There are times when Clark failed to interact with the entirety of the argument of those he criticizes.  Concerning Mark 5:1, he mocked Metzger citation of Alexandrian and Western types of text for reading γερασηνων, by insisting the “superior external evidence” for his reading, and then went off criticizing Metzger’s sole argument is his explanation of how the text might have possibly experienced a scribal assimilation.  He writes that “The critics’ argument is mainly unsupported speculation” (28).  This is rather dishonest on the part of Clark, because reading Metzger’s section on Mark 5:1 in full (rather than just the quote cited by Clark), the evidence Metzger cites was built largely on the manuscript evidence of the earliest Alexandrian and Western text types.  He should have instead gave his argument against the evidential value of the Alexandrian and Western text types if he disagreed with Metzger since this was the core of Metzger’s argument, instead of mocking Metzger’s possible explanation for how the variant reading arise.  On page 20, Clark is again rather reductionistic of Metzger’s reasoning.  Clark stated concerning Metzger’s textual commentary, that “Metzger’s note says that his Committee preferred ιδων  [idon].  Their reason is that seeing is less appropriate than knowing, and that therefore seeing must be original while knowing must be a correction.  Naturally one cannot expect the original author to have used the more appropriate word, can one?  It is the logic of the reasoning that I am contesting, not the genuineness of ιδων.  The defense of ιδων is in its superior textual evidence” (20).  But when one refers to Metzger’s work one find that this is not the only line of evidence cited, where Metzger discusses also the testimony of the και in the combined testimony of the text and it’s relationship with ιδων.  Futhermore, Metzger’s commentary “A Textual Commentary on the Greek New Testament” has clearly stated in the first edition (which Clark used during the writing of his book) that the text-volume itself has already cited the important manuscript witnesses as evidence for their adopted reading and “the reader of the commentary will be able to supplement the partial citation of evidence by consulting the fuller apparatus in the text volume” Metzger, 1970, page viii).  It is rather disappointing to see Clark failure to recognize that the commentary was to supplement the argument given within the textual apparatus of the UBS Greek Text, which led to his reduction of believing that Metzger’s only argument is found in the commentary, and thus to view Metzger’s argument being absent of interacting with the superior textual evidence.  The two works (the textual critical apparatus in the UBS and the Commentary itself) are complementary of each other and the commentary is not meant to be a stand alone work of providing Metzger’s argument.  Failure to recognize this has not allowed Clark to interact fully of the arguments of those he criticizes.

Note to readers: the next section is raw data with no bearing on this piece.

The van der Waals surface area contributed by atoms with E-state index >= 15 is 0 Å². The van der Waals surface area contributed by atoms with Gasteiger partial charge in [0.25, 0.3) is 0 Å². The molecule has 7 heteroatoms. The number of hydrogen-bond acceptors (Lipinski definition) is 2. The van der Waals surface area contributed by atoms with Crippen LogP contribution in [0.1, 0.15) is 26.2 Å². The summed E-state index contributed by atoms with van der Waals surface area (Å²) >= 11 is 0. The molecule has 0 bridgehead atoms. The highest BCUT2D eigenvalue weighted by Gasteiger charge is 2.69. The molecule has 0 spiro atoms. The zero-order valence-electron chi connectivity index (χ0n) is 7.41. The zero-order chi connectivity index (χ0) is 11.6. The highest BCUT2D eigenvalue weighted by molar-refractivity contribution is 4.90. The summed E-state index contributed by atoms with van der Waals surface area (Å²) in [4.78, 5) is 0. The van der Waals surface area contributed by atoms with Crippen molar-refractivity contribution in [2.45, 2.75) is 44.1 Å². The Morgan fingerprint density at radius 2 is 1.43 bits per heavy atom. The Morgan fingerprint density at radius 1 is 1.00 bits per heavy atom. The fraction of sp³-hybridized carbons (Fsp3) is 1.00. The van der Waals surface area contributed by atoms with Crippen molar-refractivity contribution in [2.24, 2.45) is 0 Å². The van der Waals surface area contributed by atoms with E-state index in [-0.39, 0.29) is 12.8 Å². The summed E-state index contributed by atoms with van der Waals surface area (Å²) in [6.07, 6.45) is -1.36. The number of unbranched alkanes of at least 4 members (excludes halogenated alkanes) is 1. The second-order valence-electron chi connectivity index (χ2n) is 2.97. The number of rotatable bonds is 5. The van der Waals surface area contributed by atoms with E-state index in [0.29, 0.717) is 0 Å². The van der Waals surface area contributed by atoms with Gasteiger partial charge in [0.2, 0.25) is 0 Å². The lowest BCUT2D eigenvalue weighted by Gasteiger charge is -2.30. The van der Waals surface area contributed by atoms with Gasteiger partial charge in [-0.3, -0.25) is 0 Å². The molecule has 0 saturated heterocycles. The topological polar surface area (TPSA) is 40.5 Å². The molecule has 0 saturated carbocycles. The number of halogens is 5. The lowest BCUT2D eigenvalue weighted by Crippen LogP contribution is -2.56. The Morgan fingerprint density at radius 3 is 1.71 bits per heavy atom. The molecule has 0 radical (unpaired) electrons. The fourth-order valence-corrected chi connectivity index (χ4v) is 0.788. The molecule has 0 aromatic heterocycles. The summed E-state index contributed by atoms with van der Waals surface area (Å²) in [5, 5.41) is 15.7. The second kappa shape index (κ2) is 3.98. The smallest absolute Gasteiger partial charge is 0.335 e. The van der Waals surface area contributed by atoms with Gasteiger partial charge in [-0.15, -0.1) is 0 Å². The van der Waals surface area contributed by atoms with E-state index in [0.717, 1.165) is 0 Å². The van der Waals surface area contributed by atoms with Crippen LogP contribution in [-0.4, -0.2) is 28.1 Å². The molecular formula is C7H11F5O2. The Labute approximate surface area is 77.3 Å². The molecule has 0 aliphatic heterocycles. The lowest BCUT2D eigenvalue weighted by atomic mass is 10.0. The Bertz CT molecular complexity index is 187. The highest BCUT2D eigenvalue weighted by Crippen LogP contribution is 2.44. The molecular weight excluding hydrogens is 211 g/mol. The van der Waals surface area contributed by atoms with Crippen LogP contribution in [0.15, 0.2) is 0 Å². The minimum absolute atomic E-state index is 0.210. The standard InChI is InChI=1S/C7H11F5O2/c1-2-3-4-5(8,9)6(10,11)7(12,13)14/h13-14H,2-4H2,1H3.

Actually, it seems the book was in general rather sloppily written and put together. The chapter on Romans has a section on 1 Corinthians 1:13 (45). Commenting on Revelation 13:18’s textual issue he jabs against Scofield interpretation of Romans 2-3 (48-49), which is inconsistent from someone who himself acknowledge the distinction between theological versus textual problem (44-45). Sometimes Clark is sloppy by not being clear of who it is he is interacting with. For instance, concerning Luke 19:25 he mentioned that “they gave it a D rating…” (34). But who are “they” that he is talking about? Metzger in the UBS does not give the verse a D rating but an A, so it’s definitely not Metzger that he’s talking about. Who is the “they” Clark was referring to? Clark doesn’t say, nor does he say who “they” are in the context.

Furthermore, Clark is at times somewhat belittling towards his readers, saying things like how the tough matters in the book are things for the readers to survive through the boredom of (43), or when he writes, “Overcome with fatigue the patient reader will be overjoyed to learn that Revelation now ends this study” (46). Surveying how the chapters focusing on Matthew through Revelation gets generally shorter and shorter, and how the chapter on Matthew began commenting chronologically textual issues even those that are rather minor and what Clark himself admits as trivial (19), it’s probably ironic to say that perhaps Clark was the one who has become fatigued with the task. Clark is not to be blamed that the task is difficult, but given the shortness of time and energy, he could have been a much more wise steward of time and energy if he would have concentrated on the major textual issues instead.

Some of the problems he pointed out is legitimate. It is also fortunate to point out that Textual Critics sometimes do abandon weaker readings for the better reading over time. For instance, Clark makes a good case for “Lord” in Luke 24:3, which the Nestle text put in double-brackets to show doubt until the twenty-sixth edition when they finally are led to the conclusion of the “Lord” reading. The same can be said of Luke 24:9.  Sometimes textual critics over time improves on giving a legitimate higher rating from previous rating. One can see this if they compare Clark’s complaint of bad ratings to updated editions’ ratings. For instance, Clark wanted a higher rating for the inclusion of the entire verse of Luke 24:12, since it was at his time rated D, but now the UBS rates it a B. Among many other examples of the state of improvement of ratings of Clark’s complaint is also 1 Corinthians 1:13 (from C rating to an A in UBS 4th Edition).  Concerning Mark 1:41, Clark writes that “the rating should at least be B instead of only C.  Note also that while the Aland text gives it C, Metzger in his Textual Commentary reduces it to D.  This is indefensible” (27).  Subsequently, Metzger’s second addition did rate it a B.  Still another example: Clark criticizes Aland’s rating of Matthew 7:13 “gate” with a C.  Here I  agree, and fortunately in the UBS Fourth edition it is now rated an A.  I must also caution that there are also readings that Clark argues for that I am in agreement with him and yet those readings are currently not held by the textual critics he criticized.  For instance, Clark argues persuasively concerning Luke 9:59, that the “Lord” there is the original reading in light of the strong attestatation of various families of manuscripts and the papyrus 45 and 75, yet strangely this is not agreed by the critics Clark cited.  In light of the fact that the field of textual criticism does progress in accepting changes for the better, this does lead to questions concerning Clark’s attack on textual criticism: Is Textual Criticism and Textual Critics in general the big boogie man that Clark has portrayed them to be?